non condensed soup, how do they do it?

OK, this might seem blindingly obvious, but I am a bit curious.

First some back story:
Being the poor college student that I am, I eat a lot of soup. I try to avoid raman and such and go for the slightly more expensive, but more nutritious, canned soups. So today I was making pea soup from a can (andersons brand, I highly recommend it) and noticed that though it comes out of the can as a thick unappetizing paste, as it heats up it becomes delicious soup. No added liquids needed. How do they do that? I am assuming that the water is trapped in fat or gelatin or something, but want to know what the real deal is.

Just a simple question, probably created by hunger.

Time to eat

Pea soup, in particular, is more solid at room temp (and even more so refrigerated) than when heated, even if it’s homemade. Much of it has to do with saturated fats which are solid at lower temperatures but melt when heated.

The real question is why does homemade pea soup stay thicker after reheating. (Thicker than it was hot the day it was made, I mean, not thicker than when cold.) I always need to add more water to the leftovers.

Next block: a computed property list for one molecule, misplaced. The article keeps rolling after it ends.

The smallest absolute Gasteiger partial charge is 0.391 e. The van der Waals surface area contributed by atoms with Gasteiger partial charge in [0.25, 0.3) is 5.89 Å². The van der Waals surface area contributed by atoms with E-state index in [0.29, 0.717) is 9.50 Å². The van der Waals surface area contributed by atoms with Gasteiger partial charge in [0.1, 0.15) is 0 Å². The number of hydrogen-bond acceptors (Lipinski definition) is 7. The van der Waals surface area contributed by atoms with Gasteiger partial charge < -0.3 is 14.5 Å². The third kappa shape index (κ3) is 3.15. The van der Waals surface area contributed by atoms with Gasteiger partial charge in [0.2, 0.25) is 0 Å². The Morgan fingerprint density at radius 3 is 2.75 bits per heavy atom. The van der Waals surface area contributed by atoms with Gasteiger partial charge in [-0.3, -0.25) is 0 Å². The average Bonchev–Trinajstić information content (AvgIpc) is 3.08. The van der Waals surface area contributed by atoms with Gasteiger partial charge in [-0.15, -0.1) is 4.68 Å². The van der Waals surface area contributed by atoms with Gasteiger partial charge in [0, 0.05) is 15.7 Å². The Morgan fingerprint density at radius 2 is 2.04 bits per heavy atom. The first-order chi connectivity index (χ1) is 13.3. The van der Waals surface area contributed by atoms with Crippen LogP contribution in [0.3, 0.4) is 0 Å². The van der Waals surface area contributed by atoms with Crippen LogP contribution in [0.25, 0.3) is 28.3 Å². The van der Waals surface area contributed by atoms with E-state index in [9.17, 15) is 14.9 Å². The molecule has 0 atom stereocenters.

In both cases, I suspect starches. Starch is listed prominently on the ingredients list of many soups - probably because it thickens it and makes it seem more hearty. It would make sense for it to become thicker on cooling - it may become more thoroughly mixed in as the liquid warms up. I’m just WAGging, so we’re clear.

I am going to WAG that the answer is gelatin, or some close analog of it. At lower temperatures, the gelatin congeals. As it is heated, it becomes fully liquid again. Voila.

WhyNot, your pea soup is thicker on reheating because some of the liquid in it evaporated on the first heating, and even more on the second heating. If you reheat it enough times, you will create some type of pea-based concrete.

One time I didn’t finish my extra-large bowl of pho (I know; shame!) and I took it home. The next day it had the consistency of Jell-O in my refrigerator. Went back to normal when I microwaved it. Not sure what caused that; likely beef fat in the soup. (Mmmm)

Pea soup, like ketchup and many other substances, is a thixotropic liquid.

It’s just a matter of the attraction of the molecules to one another in a cool state. Heating, shaking or other agitation breaks the bonds and liquefies it.

Collagen. At least according to what I’ve learned from the other Master.

So in essence, yeah, geletin.